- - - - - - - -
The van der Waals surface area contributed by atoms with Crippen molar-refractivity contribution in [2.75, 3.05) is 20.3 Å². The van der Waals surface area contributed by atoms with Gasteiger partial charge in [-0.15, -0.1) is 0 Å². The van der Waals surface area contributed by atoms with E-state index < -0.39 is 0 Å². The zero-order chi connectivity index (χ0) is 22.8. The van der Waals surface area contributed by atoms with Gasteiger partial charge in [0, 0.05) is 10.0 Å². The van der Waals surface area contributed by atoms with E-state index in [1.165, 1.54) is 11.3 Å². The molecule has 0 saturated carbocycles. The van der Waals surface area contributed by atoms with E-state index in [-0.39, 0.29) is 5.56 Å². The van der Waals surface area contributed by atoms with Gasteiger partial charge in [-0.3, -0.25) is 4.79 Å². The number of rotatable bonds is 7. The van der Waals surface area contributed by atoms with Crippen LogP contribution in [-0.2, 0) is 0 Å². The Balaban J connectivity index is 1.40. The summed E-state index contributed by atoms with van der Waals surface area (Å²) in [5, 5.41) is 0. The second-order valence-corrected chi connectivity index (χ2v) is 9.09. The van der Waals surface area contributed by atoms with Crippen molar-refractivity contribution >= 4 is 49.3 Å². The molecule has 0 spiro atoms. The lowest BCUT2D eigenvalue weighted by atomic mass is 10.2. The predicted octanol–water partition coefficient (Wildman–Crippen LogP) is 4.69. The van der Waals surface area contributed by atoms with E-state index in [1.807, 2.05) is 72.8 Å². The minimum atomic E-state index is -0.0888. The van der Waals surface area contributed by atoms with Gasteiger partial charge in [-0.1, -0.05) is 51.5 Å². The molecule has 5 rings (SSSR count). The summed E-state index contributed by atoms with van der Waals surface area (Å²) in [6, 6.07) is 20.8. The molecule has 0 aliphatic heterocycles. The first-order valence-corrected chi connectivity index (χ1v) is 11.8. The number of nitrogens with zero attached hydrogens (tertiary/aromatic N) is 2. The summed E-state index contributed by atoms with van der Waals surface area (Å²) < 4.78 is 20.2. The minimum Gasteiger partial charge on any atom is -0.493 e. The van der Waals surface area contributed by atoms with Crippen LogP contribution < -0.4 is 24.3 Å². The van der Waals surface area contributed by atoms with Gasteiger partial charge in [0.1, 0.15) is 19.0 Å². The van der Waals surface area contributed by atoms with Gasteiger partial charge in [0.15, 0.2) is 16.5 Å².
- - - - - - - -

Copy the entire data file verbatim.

The van der Waals surface area contributed by atoms with Crippen molar-refractivity contribution in [2.75, 3.05) is 20.3 Å². The van der Waals surface area contributed by atoms with Gasteiger partial charge in [-0.15, -0.1) is 0 Å². The van der Waals surface area contributed by atoms with E-state index < -0.39 is 0 Å². The zero-order chi connectivity index (χ0) is 22.8. The van der Waals surface area contributed by atoms with Gasteiger partial charge in [0, 0.05) is 10.0 Å². The van der Waals surface area contributed by atoms with E-state index in [1.165, 1.54) is 11.3 Å². The molecule has 0 saturated carbocycles. The van der Waals surface area contributed by atoms with E-state index in [-0.39, 0.29) is 5.56 Å². The van der Waals surface area contributed by atoms with Gasteiger partial charge in [-0.3, -0.25) is 4.79 Å². The number of rotatable bonds is 7. The van der Waals surface area contributed by atoms with Crippen LogP contribution in [-0.2, 0) is 0 Å². The Balaban J connectivity index is 1.40. The summed E-state index contributed by atoms with van der Waals surface area (Å²) in [5, 5.41) is 0. The second-order valence-corrected chi connectivity index (χ2v) is 9.09. The van der Waals surface area contributed by atoms with Crippen molar-refractivity contribution >= 4 is 49.3 Å². The molecule has 0 spiro atoms. The lowest BCUT2D eigenvalue weighted by atomic mass is 10.2. The predicted octanol–water partition coefficient (Wildman–Crippen LogP) is 4.69. The van der Waals surface area contributed by atoms with E-state index in [1.807, 2.05) is 72.8 Å². The minimum atomic E-state index is -0.0888. The van der Waals surface area contributed by atoms with Gasteiger partial charge in [-0.1, -0.05) is 51.5 Å². The molecule has 5 rings (SSSR count). The summed E-state index contributed by atoms with van der Waals surface area (Å²) in [6, 6.07) is 20.8. The molecule has 0 aliphatic heterocycles. The first-order valence-corrected chi connectivity index (χ1v) is 11.8. The number of nitrogens with zero attached hydrogens (tertiary/aromatic N) is 2. The summed E-state index contributed by atoms with van der Waals surface area (Å²) < 4.78 is 20.2. The minimum Gasteiger partial charge on any atom is -0.493 e. The van der Waals surface area contributed by atoms with Crippen LogP contribution < -0.4 is 24.3 Å². The van der Waals surface area contributed by atoms with Gasteiger partial charge in [0.1, 0.15) is 19.0 Å². The van der Waals surface area contributed by atoms with Gasteiger partial charge in [0.15, 0.2) is 16.5 Å².